We noticed a certain Bit.ly link getting some attention over the last few days, and stopped to take a closer look.

The bit.ly link, which has had 1,901 clicks since September 7 (985 of occured over the last 3 days), shows numerous email service referrers in the Bit.ly stats in relation to “Where this is being shared”. While we don’t have a copy of an email, it seems a safe bet to think it would be one of those “You have an important document waiting” messages so beloved of spammers everywhere.

We managed to find a hit for the Bit.ly link contained in a particular PDF document called “Scan002.pdf”.

Piecing it all together, the run of play appears to be:

  1. Potential victim receives a “You have a document waiting” type missive via email (and possibly other channels).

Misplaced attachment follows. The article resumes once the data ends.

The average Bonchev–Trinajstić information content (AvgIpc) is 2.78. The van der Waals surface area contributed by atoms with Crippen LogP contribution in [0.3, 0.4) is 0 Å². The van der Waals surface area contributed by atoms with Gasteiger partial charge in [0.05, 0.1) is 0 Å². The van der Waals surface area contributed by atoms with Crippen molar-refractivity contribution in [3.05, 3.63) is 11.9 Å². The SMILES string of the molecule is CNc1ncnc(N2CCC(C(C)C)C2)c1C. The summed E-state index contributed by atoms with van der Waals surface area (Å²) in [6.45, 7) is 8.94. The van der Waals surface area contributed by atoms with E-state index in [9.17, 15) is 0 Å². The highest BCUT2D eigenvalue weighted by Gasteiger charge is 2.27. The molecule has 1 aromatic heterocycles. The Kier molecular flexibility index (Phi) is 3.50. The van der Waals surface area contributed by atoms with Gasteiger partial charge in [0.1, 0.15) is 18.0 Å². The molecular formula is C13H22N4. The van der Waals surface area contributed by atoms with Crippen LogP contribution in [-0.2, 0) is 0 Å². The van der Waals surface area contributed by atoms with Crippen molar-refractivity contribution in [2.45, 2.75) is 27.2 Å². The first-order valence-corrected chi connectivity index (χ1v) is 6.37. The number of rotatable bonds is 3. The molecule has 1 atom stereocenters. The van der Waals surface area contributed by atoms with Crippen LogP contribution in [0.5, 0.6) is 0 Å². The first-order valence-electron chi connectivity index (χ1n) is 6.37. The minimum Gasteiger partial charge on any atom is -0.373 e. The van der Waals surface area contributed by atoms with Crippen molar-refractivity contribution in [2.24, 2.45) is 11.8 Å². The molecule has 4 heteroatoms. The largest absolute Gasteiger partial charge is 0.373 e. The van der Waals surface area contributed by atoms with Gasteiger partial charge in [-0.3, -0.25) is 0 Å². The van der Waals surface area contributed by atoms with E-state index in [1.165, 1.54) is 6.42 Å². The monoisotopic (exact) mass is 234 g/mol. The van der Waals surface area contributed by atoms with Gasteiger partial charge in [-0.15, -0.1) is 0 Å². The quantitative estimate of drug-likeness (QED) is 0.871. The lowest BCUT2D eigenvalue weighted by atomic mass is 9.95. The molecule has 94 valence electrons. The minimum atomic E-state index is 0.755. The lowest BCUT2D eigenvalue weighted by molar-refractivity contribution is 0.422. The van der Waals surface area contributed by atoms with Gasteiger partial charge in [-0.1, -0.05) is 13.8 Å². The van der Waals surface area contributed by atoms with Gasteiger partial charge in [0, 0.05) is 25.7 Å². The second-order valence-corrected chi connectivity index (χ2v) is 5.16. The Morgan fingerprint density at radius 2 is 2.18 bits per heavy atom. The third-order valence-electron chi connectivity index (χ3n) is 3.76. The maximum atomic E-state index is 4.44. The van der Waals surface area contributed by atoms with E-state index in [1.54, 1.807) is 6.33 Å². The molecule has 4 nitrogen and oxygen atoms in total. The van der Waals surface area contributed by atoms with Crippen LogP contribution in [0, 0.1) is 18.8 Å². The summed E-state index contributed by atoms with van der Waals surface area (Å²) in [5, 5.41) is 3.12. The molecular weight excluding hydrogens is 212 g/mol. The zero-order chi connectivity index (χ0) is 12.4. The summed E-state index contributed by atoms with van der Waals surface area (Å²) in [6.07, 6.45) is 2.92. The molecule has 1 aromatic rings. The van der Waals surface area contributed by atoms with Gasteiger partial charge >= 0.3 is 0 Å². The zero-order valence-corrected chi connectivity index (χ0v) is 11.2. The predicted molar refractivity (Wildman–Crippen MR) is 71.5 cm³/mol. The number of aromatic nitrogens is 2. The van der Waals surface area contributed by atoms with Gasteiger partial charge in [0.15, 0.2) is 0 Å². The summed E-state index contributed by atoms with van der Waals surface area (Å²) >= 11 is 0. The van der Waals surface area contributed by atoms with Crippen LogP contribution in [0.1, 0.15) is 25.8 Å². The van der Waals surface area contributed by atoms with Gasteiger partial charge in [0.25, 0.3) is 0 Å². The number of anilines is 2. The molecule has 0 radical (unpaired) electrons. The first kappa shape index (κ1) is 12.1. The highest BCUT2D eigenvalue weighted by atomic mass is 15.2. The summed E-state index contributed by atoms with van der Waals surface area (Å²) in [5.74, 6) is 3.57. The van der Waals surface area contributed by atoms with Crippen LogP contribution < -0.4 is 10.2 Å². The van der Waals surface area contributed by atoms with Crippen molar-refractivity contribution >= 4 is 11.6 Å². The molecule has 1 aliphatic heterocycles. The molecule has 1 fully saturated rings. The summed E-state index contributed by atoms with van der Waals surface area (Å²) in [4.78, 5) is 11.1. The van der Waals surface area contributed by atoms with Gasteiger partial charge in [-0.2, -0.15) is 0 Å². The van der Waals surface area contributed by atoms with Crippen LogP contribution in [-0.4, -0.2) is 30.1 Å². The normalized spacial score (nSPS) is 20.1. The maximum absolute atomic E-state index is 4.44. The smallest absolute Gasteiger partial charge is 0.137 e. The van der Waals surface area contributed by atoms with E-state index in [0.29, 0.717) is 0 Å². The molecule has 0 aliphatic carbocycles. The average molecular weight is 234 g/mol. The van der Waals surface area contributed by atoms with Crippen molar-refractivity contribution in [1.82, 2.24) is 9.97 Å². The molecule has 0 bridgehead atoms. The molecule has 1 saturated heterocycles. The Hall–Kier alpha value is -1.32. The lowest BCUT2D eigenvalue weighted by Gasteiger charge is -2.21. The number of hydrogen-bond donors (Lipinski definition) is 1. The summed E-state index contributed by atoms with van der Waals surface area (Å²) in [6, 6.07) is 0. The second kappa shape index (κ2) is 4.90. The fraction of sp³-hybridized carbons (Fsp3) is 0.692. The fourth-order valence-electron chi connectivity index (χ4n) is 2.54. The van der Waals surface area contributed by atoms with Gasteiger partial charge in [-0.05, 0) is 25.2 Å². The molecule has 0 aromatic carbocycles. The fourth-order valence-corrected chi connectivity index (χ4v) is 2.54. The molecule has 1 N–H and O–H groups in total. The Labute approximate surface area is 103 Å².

2. They either open an attached PDF document, or are linked to it directly (the latter would be a somewhat more cumbersome method).
  3. The PDF document, which does not appear to be malicious, displays the following:

Bit.ly link in PDF

This PDF version is not supported. Click here to view online

Clicking the Bit.ly link takes the clicker to

groovytouchmedia(dot)com/grail/pdnet(dot)html

From there, the URL will suddenly appear to make little sense to most people as it switches from something the above, to what may seem like a long line of gibberish.

It's phishing time...

What’s actually happening here is something called Data URI phishing, an attempt at disguising a phish attack from potential victims which we see every now and again. After entering an email address and password, hitting the “Your Document” button leads to the following “Document has been removed” splash:

"Document removed"

After this, the victim is forwarded on to the frontpage of a free file hosting service to complete the illusion.

Regardless of how a “file waiting for you online” comes to your initial attention, always be wary and never hand over your login credentials to unfamiliar websites – especially if a random email should come into play. It simply isn’t worth the risk.

Christopher Boyd